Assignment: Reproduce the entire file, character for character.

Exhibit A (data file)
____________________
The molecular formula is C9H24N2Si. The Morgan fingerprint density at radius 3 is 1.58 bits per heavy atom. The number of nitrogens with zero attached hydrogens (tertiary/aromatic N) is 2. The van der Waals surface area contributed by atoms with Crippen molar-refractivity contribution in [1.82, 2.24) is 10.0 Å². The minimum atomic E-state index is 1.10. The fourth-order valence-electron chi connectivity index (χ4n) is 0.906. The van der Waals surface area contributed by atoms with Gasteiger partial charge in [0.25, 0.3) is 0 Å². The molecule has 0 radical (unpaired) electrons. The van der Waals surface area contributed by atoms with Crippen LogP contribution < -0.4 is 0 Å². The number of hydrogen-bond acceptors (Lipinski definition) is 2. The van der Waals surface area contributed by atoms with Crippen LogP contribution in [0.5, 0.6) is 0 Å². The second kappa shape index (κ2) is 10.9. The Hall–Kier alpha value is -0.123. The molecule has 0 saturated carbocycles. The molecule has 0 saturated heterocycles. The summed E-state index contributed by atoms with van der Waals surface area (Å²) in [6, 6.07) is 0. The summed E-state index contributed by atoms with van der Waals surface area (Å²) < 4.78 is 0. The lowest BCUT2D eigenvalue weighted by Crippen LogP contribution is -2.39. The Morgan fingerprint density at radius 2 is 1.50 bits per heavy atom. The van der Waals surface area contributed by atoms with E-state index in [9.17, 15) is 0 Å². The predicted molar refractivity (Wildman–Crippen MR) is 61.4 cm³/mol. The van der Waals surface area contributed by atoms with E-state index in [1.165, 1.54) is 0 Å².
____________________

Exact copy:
The molecular formula is C9H24N2Si. The Morgan fingerprint density at radius 3 is 1.58 bits per heavy atom. The number of nitrogens with zero attached hydrogens (tertiary/aromatic N) is 2. The van der Waals surface area contributed by atoms with Crippen molar-refractivity contribution in [1.82, 2.24) is 10.0 Å². The minimum atomic E-state index is 1.10. The fourth-order valence-electron chi connectivity index (χ4n) is 0.906. The van der Waals surface area contributed by atoms with Gasteiger partial charge in [0.25, 0.3) is 0 Å². The molecule has 0 radical (unpaired) electrons. The van der Waals surface area contributed by atoms with Crippen LogP contribution < -0.4 is 0 Å². The number of hydrogen-bond acceptors (Lipinski definition) is 2. The van der Waals surface area contributed by atoms with Crippen LogP contribution in [0.5, 0.6) is 0 Å². The second kappa shape index (κ2) is 10.9. The Hall–Kier alpha value is -0.123. The molecule has 0 saturated carbocycles. The molecule has 0 saturated heterocycles. The summed E-state index contributed by atoms with van der Waals surface area (Å²) in [6, 6.07) is 0. The summed E-state index contributed by atoms with van der Waals surface area (Å²) < 4.78 is 0. The lowest BCUT2D eigenvalue weighted by Crippen LogP contribution is -2.39. The Morgan fingerprint density at radius 2 is 1.50 bits per heavy atom. The van der Waals surface area contributed by atoms with E-state index in [9.17, 15) is 0 Å². The predicted molar refractivity (Wildman–Crippen MR) is 61.4 cm³/mol. The van der Waals surface area contributed by atoms with E-state index in [1.165, 1.54) is 0 Å².